Do I need to clean my pruning shears? How Do I prevent rust and bacteria from developing on my secateurs?

how to clean gardening shears

Do I need to clean my pruning shears? How do I prevent rust and bacteria from developing on my secateurs?

From cutting away branches and pruning shrubs to gently snipping a beautiful flower to display in a vase, your shears can be one of the most important tools in your garden.

The one thing you don’t want is to spread harmful diseases, eggs and bacteria from plant to plant.

The blades of your shears can easily start to rust, become dirty, become sticky with sap and develop bacteria that can infect your healthy plants, however this can be prevented with these simple and helpful tips.

Use a stiff brush with a bucket of warm soapy water. Washing-up liquid works best, it is easy to rinse off and doesn’t leave a harsh chemical residue on the blades.

Use steel wool If the blades have started to rust. Sandpaper can be used as well.

After washing and rinsing, soak your shears for a few minutes in a pail of water mixed with a spoonful of bleach to destroy bacteria, eggs and other harmful organisms on your blades.

After soaking, dry them well with a cloth or air dry them.

Once they are dried, spray lubricating oil on them to prevent them from rusting.

Make sure to keep your shears hung and out of the elements when not in use.

Follow these simple steps and you will find this valuable garden tool will provide you with many, many years of quality service.

What are adelgids and how do I get rid of adelgids?

Conifers are a tree that bears cones and evergreen needlelike or scalelike leaves.  If you have conifer trees you may have to worry about Adelgids, which are are aphid-like insects that suck the sap from conifers.

Adelgid infestation close up zoomed in
woolly adelgid infestation Photographed by Michael Montgomery

Adelgids can cause distortion of shoots, affecting the appearance of trees. Yellow, winged adults leave galls in late summer and lay eggs on host plants. The nymphs soon hatch and overwinter close to buds. In spring these nymphs feed on plant sap but do not cause galls, maturing into light green wingless females. These females lay eggs covered in white waxy threads. The nymphs hatching from these eggs induce the galls when they feed at the base of needles. The galls contain numerous chambers within which groups of pale orange nymphs develop.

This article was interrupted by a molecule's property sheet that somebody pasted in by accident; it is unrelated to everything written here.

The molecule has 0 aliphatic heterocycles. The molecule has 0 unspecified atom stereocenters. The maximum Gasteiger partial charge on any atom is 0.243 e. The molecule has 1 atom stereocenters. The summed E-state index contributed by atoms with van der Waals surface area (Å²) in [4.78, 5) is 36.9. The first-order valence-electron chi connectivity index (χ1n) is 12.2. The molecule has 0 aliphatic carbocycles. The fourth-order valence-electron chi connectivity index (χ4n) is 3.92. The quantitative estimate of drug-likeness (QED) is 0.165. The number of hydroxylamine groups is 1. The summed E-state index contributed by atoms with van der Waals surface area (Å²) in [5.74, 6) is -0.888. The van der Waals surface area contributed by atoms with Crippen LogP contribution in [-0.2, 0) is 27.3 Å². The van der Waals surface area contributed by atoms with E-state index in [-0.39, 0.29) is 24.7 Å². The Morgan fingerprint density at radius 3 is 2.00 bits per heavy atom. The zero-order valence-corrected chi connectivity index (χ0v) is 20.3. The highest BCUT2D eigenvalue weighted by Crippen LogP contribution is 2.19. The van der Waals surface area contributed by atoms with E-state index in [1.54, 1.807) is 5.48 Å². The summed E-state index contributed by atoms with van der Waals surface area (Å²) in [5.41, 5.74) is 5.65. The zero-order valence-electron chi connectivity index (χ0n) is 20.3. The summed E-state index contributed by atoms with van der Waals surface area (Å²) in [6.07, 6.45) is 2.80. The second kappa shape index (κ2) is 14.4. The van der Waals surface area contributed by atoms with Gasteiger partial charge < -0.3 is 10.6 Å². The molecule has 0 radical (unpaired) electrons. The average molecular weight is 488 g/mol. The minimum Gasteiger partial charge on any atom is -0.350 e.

Adelgids only lay eggs, and never give birth to live nymphs as aphids do. Adelgids are covered with dense woolly wax. A complete adelgid life cycle lasts two years.

Adelgid nymphs are known as sistentes, and the overwintering sistentes are called neosistens.

Rain can kill adelgids by dislodging eggs and sistentes from trees.

So now that you know a bit more about adelgids, let’s discuss the reason why you’re probably reading this:

How do I get rid of adelgids?

The damage adelgids cause is often minor and can usually be tolerated, however, if you wish to remove adelgids from your plants, here are a few suggestions.

Adelgids can be difficult to kill with insecticides as they’re protected by waxy secretions. In addition it’s only feasible to treat adelgids on trees that are small enough to be sprayed thoroughly. It’s quite difficult to deal with  infestations on very tall trees.

hemlock wooly adelgid-bug macro microscope

The following insecticide information is from the RHS

  • Organic sprays, such as natural pyrethrum (e.g. Bug Clear Gun for Fruit & Veg, Defenders Bug Killer, Ecofective Bug Killer (also contains fatty acids)), fatty acids (e.g. Solabiol Bug Free, Doff Greenfly & Blackfly Killer) or plant oils (e.g. Vitax Organic Pest & Disease Control, Origins Bug Control) can give some control of adelgids. These pesticides have a very short persistence and so may require reapplication to keep adelgid numbers in check
  • More persistent insecticides include the synthetic pyrethroids lambda-cyhalothrin (e.g. Westland Resolva Pest Killer), deltamethrin (e.g. Ultimate Fruit & Vegetable Pest Killer) and cypermethrin (e.g. Py Bug Killer)
  • The systemic neonicotinoid insecticide acetamiprid (e.g. Bug Clear Ultra) can also be used

The College of Agriculture, Food and Environment offers some clever ideas for controlling and eliminating adelgids including:

Spraying foliage with insecticidal soap or horticultural oil at the proper times during the HWA life cycle.

Using a systemic insecticide that moves with the tree sap and is consumed by the adelgids as they feed. 

There are three main methods for introducing insecticides including trunk injection. soil injection and soil drenching.

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